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Carol Kocivar / On Education


Twelve questions for School Board Candidates

Finding the Good Eggs

• • • • • • • • May 14, 2024 • • • • • • • •

Local school board elections used to be sleepy affairs. No more. Political activists now pay close attention to these local contests — for good reasons.

School boards matter. They have the power to set local policies that affect how our children learn to think critically and become responsible adults. And there is more…

School Boards Demystified

Public schools are one of the biggest government services in every community. School boards set local policies that relate to constitutional principles such as separation of church and state, freedom of speech, freedom of the press, and equal protection under the law. They are also a training ground for up-and-coming politicians.

What’s at stake?

Recent interest in school board elections partly reflects America's deep political divides. Fueled by controversies over policies about race, coronavirus policy, sex and gender in schools, some political activists see school boards as places to hatch partisan political agendas at a relatively low cost. Vastly different views on the direction of public education may be on the ballot:

  • How schools teach about racism.
  • Sex education and the rights of LBGTQ students.
  • Book bans and restrictions on freedom of speech and assembly.
  • Public money for private and religious schools.

How can we tell what candidates think? Ask these questions.

School board candidates are wooing your vote for the November election. They are attending town halls and house parties, showing up at farmers’ markets, and knocking on doors.

What should you ask these candidates?

In this post you’ll find a dozen sample questions that can help you, with links to Ed100 lessons and blog posts to help you shine. Beneath each question you’ll find guidance to evaluate whether candidates answer with substance or flim-flam.

1) Why are you running for school board, and what are your qualifications?

No candidate should ever stumble on this one. It’s the most frequently asked question, and probably will be part of their basic stump speech!

  • Does the candidate talk about experience serving on boards that make budget and policy decisions?
  • Is the candidate a parent? If so, do the answers reflect more than a personal perspective?
  • Does the candidate volunteer in schools or work with students? This can give you important insight on commitment.
  • Has the candidate participated in past board meetings? In what way?
  • Does the candidate share stories that display a passion for educating children?
  • Can you tell whether the candidate is committed to a strong public education system? Is this a stepping stone for higher elective office? (It can be both. It is good to have state and national legislators with a strong understanding of education issues.)

2) What are the top needs of your school district?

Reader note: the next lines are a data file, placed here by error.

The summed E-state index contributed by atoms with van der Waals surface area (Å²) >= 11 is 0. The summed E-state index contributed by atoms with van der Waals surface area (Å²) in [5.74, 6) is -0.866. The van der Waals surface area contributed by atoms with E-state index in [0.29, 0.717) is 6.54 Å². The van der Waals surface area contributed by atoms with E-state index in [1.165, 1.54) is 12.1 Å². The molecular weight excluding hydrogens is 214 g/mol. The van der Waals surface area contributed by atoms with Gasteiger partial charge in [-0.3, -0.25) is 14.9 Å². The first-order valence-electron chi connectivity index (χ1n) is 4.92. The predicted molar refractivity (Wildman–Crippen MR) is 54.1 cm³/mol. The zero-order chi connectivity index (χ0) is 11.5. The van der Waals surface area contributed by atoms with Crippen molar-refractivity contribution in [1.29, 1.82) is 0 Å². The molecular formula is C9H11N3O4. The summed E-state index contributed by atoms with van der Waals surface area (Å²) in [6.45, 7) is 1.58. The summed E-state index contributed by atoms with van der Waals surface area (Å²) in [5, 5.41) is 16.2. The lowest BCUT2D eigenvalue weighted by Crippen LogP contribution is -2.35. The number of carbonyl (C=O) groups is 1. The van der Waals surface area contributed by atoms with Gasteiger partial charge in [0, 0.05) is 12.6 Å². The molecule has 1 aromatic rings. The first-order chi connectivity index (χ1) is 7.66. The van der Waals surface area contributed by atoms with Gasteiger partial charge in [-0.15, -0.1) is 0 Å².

The answer to this question will tell you a lot about how prepared the candidate is to serve on the school board.

A close-up of a puzzle
  • Is the answer tailored to the needs of your school district, or does it reflect a personal political philosophy?
  • How did the candidate determine these top needs? From your perspective, are these the most important needs?
  • Does the candidate refer to school data and listen to other parents to understand their concerns?
  • Does the candidate have any special experience or insight into these issues?

3) What are your budget priorities?

This answer can help you understand whether the candidate understands that a school budget should align with the needs of students.

school closed
Placeholder image
  • Does the candidate speak frankly about the challenges of closing schools? What is the candidate's view about how to manage declining enrollment?
  • Does the candidate refer to the findings and budget recommendations in the district’s three-year plan, known as the Local Control Accountability Plan (LCAP)?
  • How does the candidate talk about input from educators, community, and parents?
  • Does the candidate talk about priorities, or only about expanding programs?
  • How does the candidate talk about ongoing budget obligations such as salariespensionsspecial education costs and local reserves?

If a candidate doesn't discuss financial constraints, or only does so in general terms, it may mean they don’t have a real grip on the realities of funding.
4) How will you address the different needs of all students?

The answer can be an eye-opener.

  • How does the candidate talk about the needs of diverse student groups, such as English language learners, children with special education needs, low income students, and those of different ethnicities?
  • What does the candidate say about race and gender equity? Does the candidate know any transgender students personally?
  • How does the candidate talk about the purpose of school, and how the college and career goals of students may vary?
  • What does the candidate say about the needs of students who show high potential?